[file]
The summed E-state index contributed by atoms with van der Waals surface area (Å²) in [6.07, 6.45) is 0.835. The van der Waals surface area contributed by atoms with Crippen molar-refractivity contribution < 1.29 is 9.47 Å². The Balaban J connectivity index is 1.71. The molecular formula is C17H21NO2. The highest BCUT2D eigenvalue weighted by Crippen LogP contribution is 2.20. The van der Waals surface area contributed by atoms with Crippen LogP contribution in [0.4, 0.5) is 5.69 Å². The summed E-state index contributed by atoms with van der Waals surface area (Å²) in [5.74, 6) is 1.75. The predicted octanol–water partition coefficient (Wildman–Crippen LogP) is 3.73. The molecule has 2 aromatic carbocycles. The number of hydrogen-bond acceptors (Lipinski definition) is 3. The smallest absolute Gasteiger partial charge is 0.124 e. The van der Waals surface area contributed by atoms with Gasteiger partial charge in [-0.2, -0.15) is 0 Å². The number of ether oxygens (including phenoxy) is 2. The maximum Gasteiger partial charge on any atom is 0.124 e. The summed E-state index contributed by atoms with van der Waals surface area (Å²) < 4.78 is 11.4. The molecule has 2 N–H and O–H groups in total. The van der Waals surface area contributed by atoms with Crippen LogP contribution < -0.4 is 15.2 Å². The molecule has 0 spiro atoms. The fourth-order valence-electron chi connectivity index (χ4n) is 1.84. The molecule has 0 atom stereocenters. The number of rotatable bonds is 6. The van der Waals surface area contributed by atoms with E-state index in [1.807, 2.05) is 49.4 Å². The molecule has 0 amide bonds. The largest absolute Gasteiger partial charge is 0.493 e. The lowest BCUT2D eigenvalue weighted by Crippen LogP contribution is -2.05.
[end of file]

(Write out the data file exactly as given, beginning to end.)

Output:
The summed E-state index contributed by atoms with van der Waals surface area (Å²) in [6.07, 6.45) is 0.835. The van der Waals surface area contributed by atoms with Crippen molar-refractivity contribution < 1.29 is 9.47 Å². The Balaban J connectivity index is 1.71. The molecular formula is C17H21NO2. The highest BCUT2D eigenvalue weighted by Crippen LogP contribution is 2.20. The van der Waals surface area contributed by atoms with Crippen LogP contribution in [0.4, 0.5) is 5.69 Å². The summed E-state index contributed by atoms with van der Waals surface area (Å²) in [5.74, 6) is 1.75. The predicted octanol–water partition coefficient (Wildman–Crippen LogP) is 3.73. The molecule has 2 aromatic carbocycles. The number of hydrogen-bond acceptors (Lipinski definition) is 3. The smallest absolute Gasteiger partial charge is 0.124 e. The van der Waals surface area contributed by atoms with Gasteiger partial charge in [-0.2, -0.15) is 0 Å². The number of ether oxygens (including phenoxy) is 2. The maximum Gasteiger partial charge on any atom is 0.124 e. The summed E-state index contributed by atoms with van der Waals surface area (Å²) < 4.78 is 11.4. The molecule has 2 N–H and O–H groups in total. The van der Waals surface area contributed by atoms with Crippen LogP contribution < -0.4 is 15.2 Å². The molecule has 0 spiro atoms. The fourth-order valence-electron chi connectivity index (χ4n) is 1.84. The molecule has 0 atom stereocenters. The number of rotatable bonds is 6. The van der Waals surface area contributed by atoms with E-state index in [1.807, 2.05) is 49.4 Å². The molecule has 0 amide bonds. The largest absolute Gasteiger partial charge is 0.493 e. The lowest BCUT2D eigenvalue weighted by Crippen LogP contribution is -2.05.